- This outstanding pressing boasts solid Double Plus (A++) sound from top to bottom – exceptionally quiet vinyl too
- We guarantee you have never heard Space Cowboy and Brave New World sound remotely as good as they do here
- Engineered by the one and only Glyn Johns – until we heard this specific pressing we had no idea the album could sound as good as this one does
- 4 1/2 stars: “Brave New World was more fully realized, and rocked harder, than the Steve Miller Band’s first two albums.”
We just finished a big shootout for this fun Glyn Johns-engineered album, and one thing we can tell you without fear of contradiction is that the average copy of this album simply won’t cut it for serious audiophile listening. This copy had some of the best sound we heard, with the kind of open, extended top end and big, solid bottom that really lets this music come to life!
If you’re not familiar with this album, it is certainly not the Steve Miller Band sound that you’d expect after hearing “Fly Like An Eagle” and “The Joker” a million times on classic rock radio. This is the grungier psych-blues side of the band; one that most of us have probably long forgotten by now.
All Music Guide gives the album 4 1/2 stars, and we enjoyed it as well, so its sonic and musical credentials are certainly in order.
What The Best Sides Of Brave New World Have To Offer Is Not Hard To Hear
- The biggest, most immediate staging in the largest acoustic space
- The most Tubey Magic, without which you have almost nothing. CDs give you clean and clear. Only the best vintage vinyl pressings offer the kind of Tubey Magic that was on the tapes in 1969
- Tight, note-like, rich, full-bodied bass, with the correct amount of weight down low
- Natural tonality in the midrange — with all the instruments having the correct timbre
- Transparency and resolution, critical to hearing into the three-dimensional studio space
No doubt there’s more but we hope that should do for now. Playing the record is the only way to hear all of the qualities we discuss above, and playing the best pressings against a pile of other copies under rigorously controlled conditions is the only way to find a pressing that sounds as good as this one does.
What We’re Listening For On Brave New World
- Energy for starters. What could be more important than the life of the music?
- Then: presence and immediacy. The vocals aren’t “back there” somewhere, lost in the mix. They’re front and center where any recording engineer worth his salt — Glyn Johns in this case — would have put them.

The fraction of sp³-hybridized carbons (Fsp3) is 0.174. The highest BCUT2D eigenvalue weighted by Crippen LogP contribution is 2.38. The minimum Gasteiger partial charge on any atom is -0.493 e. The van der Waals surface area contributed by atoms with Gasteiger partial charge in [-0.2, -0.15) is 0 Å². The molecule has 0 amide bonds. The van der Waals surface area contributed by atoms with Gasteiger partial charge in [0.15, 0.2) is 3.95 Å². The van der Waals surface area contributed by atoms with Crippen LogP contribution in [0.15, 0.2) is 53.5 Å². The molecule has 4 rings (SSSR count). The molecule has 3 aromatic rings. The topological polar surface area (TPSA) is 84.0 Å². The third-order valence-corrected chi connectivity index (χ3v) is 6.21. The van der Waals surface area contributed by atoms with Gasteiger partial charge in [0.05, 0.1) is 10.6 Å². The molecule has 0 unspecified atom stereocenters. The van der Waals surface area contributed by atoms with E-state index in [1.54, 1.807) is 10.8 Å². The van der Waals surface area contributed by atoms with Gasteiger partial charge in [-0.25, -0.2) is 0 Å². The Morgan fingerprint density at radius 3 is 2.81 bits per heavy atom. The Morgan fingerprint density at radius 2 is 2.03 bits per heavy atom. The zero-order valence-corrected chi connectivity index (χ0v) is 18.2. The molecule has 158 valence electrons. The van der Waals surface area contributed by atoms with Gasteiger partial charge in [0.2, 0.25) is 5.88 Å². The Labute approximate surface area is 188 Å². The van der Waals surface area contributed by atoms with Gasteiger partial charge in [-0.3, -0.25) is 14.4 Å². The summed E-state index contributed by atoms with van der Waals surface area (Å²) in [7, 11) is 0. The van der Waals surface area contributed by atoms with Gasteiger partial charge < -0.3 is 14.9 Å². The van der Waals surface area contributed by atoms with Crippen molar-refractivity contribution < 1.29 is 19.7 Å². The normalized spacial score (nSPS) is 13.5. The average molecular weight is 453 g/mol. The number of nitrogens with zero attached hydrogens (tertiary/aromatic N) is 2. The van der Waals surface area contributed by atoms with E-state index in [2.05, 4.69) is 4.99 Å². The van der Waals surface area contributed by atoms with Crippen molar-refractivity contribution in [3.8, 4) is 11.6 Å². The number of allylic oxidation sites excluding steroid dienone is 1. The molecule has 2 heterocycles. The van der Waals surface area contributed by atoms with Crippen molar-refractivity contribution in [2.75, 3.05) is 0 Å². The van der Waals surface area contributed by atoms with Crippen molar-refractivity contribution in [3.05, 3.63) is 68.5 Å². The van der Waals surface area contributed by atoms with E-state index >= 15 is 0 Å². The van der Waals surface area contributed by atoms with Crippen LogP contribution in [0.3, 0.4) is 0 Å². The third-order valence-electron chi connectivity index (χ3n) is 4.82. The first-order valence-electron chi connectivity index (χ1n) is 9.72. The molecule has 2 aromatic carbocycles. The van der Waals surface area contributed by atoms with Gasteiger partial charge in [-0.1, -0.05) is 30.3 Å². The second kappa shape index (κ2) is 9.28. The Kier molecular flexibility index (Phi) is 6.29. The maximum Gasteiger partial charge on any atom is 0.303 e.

- The Big Sound comes next — wall to wall, lots of depth, huge space, three-dimensionality, all that sort of thing.
- Then transient information — fast, clear, sharp attacks, not the smear and thickness so common to these LPs.
- Tight punchy bass — which ties in with good transient information, also the issue of frequency extension further down.
- Next: transparency — the quality that allows you to hear deep into the soundfield, showing you the space and air around all the instruments.
- Extend the top and bottom and voila, you have The Real Thing — an honest to goodness Hot Stamper.
Mint Minus Minus and maybe a bit better is about as quiet as any vintage pressing will play, and since only the right vintage pressings have any hope of sounding good on this album, that will most often be the playing condition of the copies we sell. (The copies that are even a bit noisier get listed on the site are seriously reduced prices or traded back in to the local record stores we shop at.)
Those of you looking for quiet vinyl will have to settle for the sound of other pressings and Heavy Vinyl reissues, purchased elsewhere of course as we have no interest in selling records that don’t have the vintage analog magic of these wonderful originals.
If you want to make the trade-off between bad sound and quiet surfaces with whatever Heavy Vinyl pressing might be available, well, that’s certainly your prerogative, but we can’t imagine losing what’s good about this music — the size, the energy, the presence, the clarity, the weight — just to hear it with less background noise.
Brave New World
Can’t You Hear Your Daddy’s Heartbeat
Got Love ‘Cause You Need It
Lt’s Midnight Dream
My Dark Hour
AMG 4 1/2 Star Rave Review
Steve Miller’s guitar playing is the star of this album, blazing across the whole affair more prominently than on any other release in his lengthy career; many of the songs have a power trio feel. In addition to the fine guitar work, Miller’s vocals are stronger here, and during this era in general, than they would be in his hitmaking days in the mid-’70s, when he was much more laid-back and overdubbed. Ever the borrower, adapter, and integrator, Steve Miller shapes the blues, psychedelia, sound effects, sweet multi-tracked vocal harmonies, and guitar-driven hard rock into one cohesive musical statement with this release.